Police are investigating how a crash that killed a Temperance man on northbound I-75 occurred and whether cell phone use played a role.
Ken Harder, 51, of Temperance died at a hospital early Tuesday, hours after police said his sport utility vehicle veered off the right side of I-75 North near Bancroft Street. His SUV’s side mirror struck an Ohio Department of Transportation employee standing behind a light-duty dump truck, and then smashed into the back of the truck.
Mr. Harder was thrown from his vehicle and taken to Mercy St. Vincent Medical Center, where he died of multiple injuries, according to the Lucas County coroner’s office.
The wreck remains under investigation. A police news release Tuesday said Mr. Harder “was texting while driving.” Authorities later said the report was based on a truck driver who told police Mr. Harder passed him shortly before the crash and saw Mr. Harder “distracted by his cell phone,” said Officer Kevin Konz, accident investigator.
“We are investigating whether he was physically texting. We are working on trying to figure out what exactly ... was going on,” he said, adding that he plans to do a follow-up interview with the witness, who told police Mr. Harder did not appear to be speeding.
Deanna Harder, 33, of Oregon said her father was not a texter. His phone was a model that had no keyboard or other features that make it easier to send text messages, she said. “He did not know how to text, so that’s what we are trying to figure out here,” she said. “It’s not making sense.”
Ms. Harder said she helped her father sign up about a year ago for a cell phone, which he could use to contact his father, who has dementia and with whom he lived. She said her father didn’t want to set up voice mail on the phone, and it did not have Internet service.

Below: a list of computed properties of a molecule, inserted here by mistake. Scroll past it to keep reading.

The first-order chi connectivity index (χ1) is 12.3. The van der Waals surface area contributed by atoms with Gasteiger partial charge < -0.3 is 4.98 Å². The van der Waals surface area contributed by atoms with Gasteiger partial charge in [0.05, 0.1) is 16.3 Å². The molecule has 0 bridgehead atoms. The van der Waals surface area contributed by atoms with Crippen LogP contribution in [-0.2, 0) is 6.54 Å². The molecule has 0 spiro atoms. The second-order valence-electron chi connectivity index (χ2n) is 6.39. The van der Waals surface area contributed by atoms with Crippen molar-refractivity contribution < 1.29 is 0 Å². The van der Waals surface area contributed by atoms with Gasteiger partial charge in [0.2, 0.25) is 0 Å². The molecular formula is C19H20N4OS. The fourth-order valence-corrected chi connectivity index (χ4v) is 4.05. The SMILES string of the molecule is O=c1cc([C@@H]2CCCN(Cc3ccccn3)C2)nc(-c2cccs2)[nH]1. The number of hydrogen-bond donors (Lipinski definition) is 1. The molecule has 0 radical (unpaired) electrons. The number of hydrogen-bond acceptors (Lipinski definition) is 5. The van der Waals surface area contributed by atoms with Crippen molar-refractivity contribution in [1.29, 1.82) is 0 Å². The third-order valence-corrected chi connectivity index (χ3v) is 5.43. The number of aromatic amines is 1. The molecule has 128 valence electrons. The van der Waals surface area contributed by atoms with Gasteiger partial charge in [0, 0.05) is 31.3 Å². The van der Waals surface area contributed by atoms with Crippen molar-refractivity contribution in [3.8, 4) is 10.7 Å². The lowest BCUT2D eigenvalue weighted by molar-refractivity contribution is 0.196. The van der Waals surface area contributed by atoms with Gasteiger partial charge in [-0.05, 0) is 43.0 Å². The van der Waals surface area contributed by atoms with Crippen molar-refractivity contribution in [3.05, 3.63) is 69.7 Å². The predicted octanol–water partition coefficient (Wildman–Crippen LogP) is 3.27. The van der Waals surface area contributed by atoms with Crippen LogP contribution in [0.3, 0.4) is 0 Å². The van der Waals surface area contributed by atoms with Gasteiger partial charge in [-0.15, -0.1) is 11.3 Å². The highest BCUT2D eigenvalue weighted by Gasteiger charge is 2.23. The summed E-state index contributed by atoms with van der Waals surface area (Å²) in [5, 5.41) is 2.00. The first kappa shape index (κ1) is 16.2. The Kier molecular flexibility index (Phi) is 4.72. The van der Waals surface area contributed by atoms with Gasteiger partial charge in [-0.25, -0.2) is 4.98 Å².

She questioned what another motorist could have seen while driving on the interstate.
“It is so much right now to take in, and just trying to figure out everything,” she said.
Police said they found parts of a phone near the accident scene Tuesday but have not determined if it belonged to Mr. Harder.
Authorities said they might seek phone records to try to shed light on the crash. Sgt. Joe Heffernan said because Mr. Harder died “there’s not going to be any charges.”
Last week, penalties went into effect for Ohio drivers caught texting. Drivers can be fined, and those under 18 can face license suspensions. Toledo banned texting while driving a couple years ago. Officer Konz said the city’s law encompasses other phone activities that distract a driver.
Sgt. Heffernan said that while it appears Mr. Harder was at fault, authorities may never know what caused the crash.
Ms. Harder said her father’s work background included a job at Chrysler and self-employment in painting and wallpapering. He hadn’t been able to work recently because he had emphysema, she said.
Mary Rich, 51, of Oregon was one of two ODOT workers who had pulled over to collect debris when their truck was hit at 4 p.m. Monday. Ms. Rich was not seriously hurt, police said, but was taken to Mercy St. Vincent, where she was not listed as a patient Tuesday afternoon. The other worker was not injured.
Contact Vanessa McCray at: firstname.lastname@example.org or 419-724-6065.